Debate continues over casinos in North and Central Jersey
Atlantic City was given plenty of time to put its fiscal house in order without in-state gaming competition and the resort town failed, according to two proponents of legislation that would allow voters to decide if casinos should be permitted in North Jersey.
The measure would place a question on the ballot asking voters to amend the state constitution to allow for casino expansion.
"We gave Atlantic City five years and we had a moratorium placed on it by Gov. Chris Christie and also by state Senate President Steve Sweeney, and that didn't work out well. We lost four casinos. We lost 10,000 jobs. The area's in a really regional depression and the foreclosure rate is up," said Assemblyman Ralph Caputo (D-Belleville), who sponsors the legislation.
Voters will not get the chance this year to have their say unless lawmakers approve the legislation by Aug. 3. The question will not be on this year's ballot, Sweeney recently indicated. The Senate has a voting session scheduled for July 23, but the list of bills to be considered has not been released. The Assembly has nothing scheduled for this summer.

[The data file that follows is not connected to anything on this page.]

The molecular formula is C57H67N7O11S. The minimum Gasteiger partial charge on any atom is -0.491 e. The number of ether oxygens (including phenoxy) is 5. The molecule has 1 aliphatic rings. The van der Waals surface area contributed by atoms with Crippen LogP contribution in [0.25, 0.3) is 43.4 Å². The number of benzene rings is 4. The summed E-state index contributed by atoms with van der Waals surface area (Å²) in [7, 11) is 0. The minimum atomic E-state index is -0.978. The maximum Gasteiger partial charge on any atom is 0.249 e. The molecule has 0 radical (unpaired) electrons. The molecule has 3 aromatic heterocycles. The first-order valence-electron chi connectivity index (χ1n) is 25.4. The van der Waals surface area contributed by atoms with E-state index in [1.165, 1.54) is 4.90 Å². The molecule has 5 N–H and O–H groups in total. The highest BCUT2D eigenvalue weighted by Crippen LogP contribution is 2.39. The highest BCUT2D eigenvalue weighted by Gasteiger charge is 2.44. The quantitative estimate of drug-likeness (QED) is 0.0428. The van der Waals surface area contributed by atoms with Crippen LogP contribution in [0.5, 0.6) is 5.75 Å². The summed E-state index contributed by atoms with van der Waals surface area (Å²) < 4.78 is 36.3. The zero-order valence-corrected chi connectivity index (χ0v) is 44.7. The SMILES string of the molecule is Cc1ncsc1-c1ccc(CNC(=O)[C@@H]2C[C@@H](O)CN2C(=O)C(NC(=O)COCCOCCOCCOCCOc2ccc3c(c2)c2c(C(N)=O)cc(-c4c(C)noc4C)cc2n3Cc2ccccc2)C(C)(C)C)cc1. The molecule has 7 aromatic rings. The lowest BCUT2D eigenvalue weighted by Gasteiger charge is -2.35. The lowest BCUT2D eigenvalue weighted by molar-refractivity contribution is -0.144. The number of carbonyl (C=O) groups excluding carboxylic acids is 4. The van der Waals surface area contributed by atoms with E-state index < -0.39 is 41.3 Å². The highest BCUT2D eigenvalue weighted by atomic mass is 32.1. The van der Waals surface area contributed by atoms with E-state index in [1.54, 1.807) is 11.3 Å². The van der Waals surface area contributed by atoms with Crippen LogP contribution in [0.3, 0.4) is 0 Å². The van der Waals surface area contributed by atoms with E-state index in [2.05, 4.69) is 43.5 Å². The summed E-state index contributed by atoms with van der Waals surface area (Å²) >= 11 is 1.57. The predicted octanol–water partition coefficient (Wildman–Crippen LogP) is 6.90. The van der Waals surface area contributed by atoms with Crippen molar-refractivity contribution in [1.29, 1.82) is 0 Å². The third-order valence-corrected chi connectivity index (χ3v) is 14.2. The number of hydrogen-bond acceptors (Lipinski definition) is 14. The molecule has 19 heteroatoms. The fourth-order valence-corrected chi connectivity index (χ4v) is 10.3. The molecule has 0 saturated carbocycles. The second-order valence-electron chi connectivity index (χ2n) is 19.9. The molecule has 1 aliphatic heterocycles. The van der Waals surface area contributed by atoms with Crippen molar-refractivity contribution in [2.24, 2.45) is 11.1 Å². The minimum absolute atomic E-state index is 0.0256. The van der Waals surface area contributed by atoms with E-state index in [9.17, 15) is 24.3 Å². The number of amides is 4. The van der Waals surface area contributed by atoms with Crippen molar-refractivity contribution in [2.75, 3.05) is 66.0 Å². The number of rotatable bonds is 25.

Republican Assemblyman Scott Rumama (R-Wayne) hoped that would change, but was not optimistic.
"Maybe in the next few days the stars could align and we could see something happen, but right now I would not bet the house," Rumana said. "There's still talk of trying to put it on the ballot in 2016 which would then push real activity off until 2017."
While there is plenty of bipartisan support for casino expansion there is also a fair amount of bipartisan and regional opposition.
The three state lawmakers who represent Atlantic City are all adamantly against allowing casinos elsewhere in the state for fear that they would cannibalize the city's business.
"We don't want Atlantic City to be extinct, but we want to stay in the gaming business and the only way we're going to do that is to change locations and bring it up to North Jersey," Caputo said.
Under Caputo's resolution, Atlantic City and the state's horse racing industry would receive a portion of the revenues generated by North Jersey casinos.